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Two Kilometres to Terror: Life and Death Under ISIS (2017)
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Two Kilometres to Terror: Life and Death Under ISIS (2017)

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CityNews journalist Avery Haines spent two weeks volunteering at a medical clinic near the front lines in Mosul and reporting on the fight against ISIS.

For some reason I only cried twice in two weeks. Once was after trying to comfort a man whose leg had been crushed by an airstrike. I was holding up his mangled limb so a volunteer doctor could work on it. My other hand gripped his hand tightly, in the hopes it would distract him from his excruciating pain. In between moans, he pulled his hand away to show me a photo on his cellphone. I stared at that picture for so long and so hard; my brain simply could not register what my eyes were seeing: an elderly man lying in the middle of a dusty road.

I think I remember crowds of people, not in a circle, but lining the street on either side of him. I know he was there all alone, lying on his stomach, his wrists bound behind his back. His ankles, too, were tied with the same dirty white bandages. He looked like a contortionist. How could he possibly get his head into that position? “My father, my father,” the man on the stretcher told me, stabbing at the picture with his finger. I took the phone from him and looked up close, still holding his bloodied leg with my other hand.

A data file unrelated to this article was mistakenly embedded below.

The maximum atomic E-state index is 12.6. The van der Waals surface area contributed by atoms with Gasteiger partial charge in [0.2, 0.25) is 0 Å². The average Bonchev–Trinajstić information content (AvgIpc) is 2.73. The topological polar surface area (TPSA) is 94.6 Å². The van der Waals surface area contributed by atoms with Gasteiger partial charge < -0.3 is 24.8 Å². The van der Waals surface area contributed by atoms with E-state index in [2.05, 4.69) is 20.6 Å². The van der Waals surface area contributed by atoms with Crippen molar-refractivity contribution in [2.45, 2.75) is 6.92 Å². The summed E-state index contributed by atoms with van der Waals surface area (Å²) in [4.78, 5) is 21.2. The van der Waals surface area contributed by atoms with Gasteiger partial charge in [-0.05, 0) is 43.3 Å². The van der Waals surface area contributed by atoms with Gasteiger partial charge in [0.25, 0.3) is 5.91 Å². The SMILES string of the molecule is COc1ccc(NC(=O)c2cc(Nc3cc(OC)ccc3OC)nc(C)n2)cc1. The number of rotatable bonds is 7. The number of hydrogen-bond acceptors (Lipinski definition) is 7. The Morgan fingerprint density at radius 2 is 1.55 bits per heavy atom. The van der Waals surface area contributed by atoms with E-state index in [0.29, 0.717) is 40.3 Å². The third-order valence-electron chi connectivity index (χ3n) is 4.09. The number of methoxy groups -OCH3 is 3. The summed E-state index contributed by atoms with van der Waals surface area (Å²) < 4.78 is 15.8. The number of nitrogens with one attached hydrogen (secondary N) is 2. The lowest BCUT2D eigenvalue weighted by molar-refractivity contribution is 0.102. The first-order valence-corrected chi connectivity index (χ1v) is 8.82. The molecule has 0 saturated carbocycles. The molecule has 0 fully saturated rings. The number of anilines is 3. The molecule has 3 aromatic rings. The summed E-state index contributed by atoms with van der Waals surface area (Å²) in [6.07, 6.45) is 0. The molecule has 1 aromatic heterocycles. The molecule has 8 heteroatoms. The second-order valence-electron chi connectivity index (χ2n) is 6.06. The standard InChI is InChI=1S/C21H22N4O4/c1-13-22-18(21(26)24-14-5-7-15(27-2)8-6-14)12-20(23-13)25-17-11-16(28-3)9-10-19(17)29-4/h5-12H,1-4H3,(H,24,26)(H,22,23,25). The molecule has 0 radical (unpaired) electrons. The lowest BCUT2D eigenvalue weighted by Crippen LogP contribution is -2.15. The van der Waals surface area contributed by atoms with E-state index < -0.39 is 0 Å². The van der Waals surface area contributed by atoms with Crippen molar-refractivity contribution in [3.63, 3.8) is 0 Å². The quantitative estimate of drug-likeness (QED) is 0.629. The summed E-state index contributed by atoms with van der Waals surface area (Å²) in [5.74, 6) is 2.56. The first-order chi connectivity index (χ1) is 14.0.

His father’s head had been severed at the neck. It was placed in the middle of his back. His hair, flopped over his forehead, wasn’t long enough to hide an expression on his face that I remember seeing, but one I thankfully can’t recall. I was grateful, too, that I didn’t have the language to ask what ISIS “crime” his father had committed to deserve a public beheading.

The only other time I cried was earlier on that same day, when I sat in the home of a 35-year-old father of four, listening for hours to his story of what it was like to spend two years and eight months under ISIS occupation.

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